Stephen Sondheim Revises 'Company,' Now Bobby's Gay
Musicals have been reworked since their inception. Usually, the biggest changes happen on the out-of-town tryouts (Oklahoma! started with the rather lame title Away We Go!). But Stephen Sondheim is having a go at a radical change to the plot of the show that first made his reputation as the writer of musicals that would push the form forward for new generations. That show was, and is, Company, about a character's love-hate relationship with the concept of marriage. And as the New York Times reports, Sondheim (with Once director John Tiffany) has reworked Company to make main character Bobby a gay man. Meanwhile, Joanne, the role defined by its creator Elaine Stritch, now becomes a man.
There are various reasons to think that this might not work. The original show is, in many ways, variations on a theme. It's structured to have that feel, both musically and dramatically. The theme is heterosexual marriage, and in Company, I see a series of vignettes--different marriages, but all really different aspects of the same state. Although gay marriage is a reality in some places these days, which it wasn't in 1970 when Company was premiered, are the emotional and gender dynamics of homo- and heterosexual partnerships so close that the show's fragmented-picture feel won't be disturbed? It's an interesting question and one that will be key to the piece's success. I suspect Sondheim, himself, doesn't yet know the answer, which is why this version will be workshopped this week at New York's Roundabout Theatre, rather than given a full production at this stage.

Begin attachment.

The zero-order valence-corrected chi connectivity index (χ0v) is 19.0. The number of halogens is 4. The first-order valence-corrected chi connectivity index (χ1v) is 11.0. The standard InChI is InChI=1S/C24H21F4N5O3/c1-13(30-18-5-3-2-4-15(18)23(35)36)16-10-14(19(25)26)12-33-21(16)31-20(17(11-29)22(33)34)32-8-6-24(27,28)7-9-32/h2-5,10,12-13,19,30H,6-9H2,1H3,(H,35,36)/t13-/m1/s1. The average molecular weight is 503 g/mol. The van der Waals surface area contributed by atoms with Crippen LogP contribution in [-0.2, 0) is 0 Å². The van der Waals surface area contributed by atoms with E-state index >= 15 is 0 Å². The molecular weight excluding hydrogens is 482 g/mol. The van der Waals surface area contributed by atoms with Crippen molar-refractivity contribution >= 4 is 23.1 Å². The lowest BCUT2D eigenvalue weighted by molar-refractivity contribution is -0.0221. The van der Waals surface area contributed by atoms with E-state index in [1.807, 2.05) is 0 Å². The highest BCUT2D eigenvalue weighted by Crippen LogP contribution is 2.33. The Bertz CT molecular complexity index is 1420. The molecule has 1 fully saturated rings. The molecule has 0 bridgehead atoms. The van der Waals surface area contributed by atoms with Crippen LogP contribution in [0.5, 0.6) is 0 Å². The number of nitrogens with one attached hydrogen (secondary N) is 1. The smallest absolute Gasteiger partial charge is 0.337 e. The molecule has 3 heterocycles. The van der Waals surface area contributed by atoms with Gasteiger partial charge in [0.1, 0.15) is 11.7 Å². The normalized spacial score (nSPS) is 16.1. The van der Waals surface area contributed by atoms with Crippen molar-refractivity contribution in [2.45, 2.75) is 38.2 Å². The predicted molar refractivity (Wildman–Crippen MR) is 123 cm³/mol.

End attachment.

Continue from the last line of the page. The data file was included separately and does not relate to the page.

And there are reasons to think it will work. First, the Welsh actor Daniel Evans is playing Bobby, and he's one of the most skilled (if far less famous than he should be) interpreters of Sondheim's work around. Second, this is Stephen Sondheim, the man who, so often, has enjoyed upsetting our expectations and creating the new from a familiar form.
Still, it's a risk. But risks in the theater are always exciting. And if this new version doesn't work, hey, the old one won't have gone anywhere...
In the meantime, this is an excuse to revisit Stritch's unforgettable rendition of "The Ladies Who Lunch." Excuse, did I say? Who needs one? But this clip from the making-of documentary around the original cast recording is a riveting reminder of just how hard she worked to get there.
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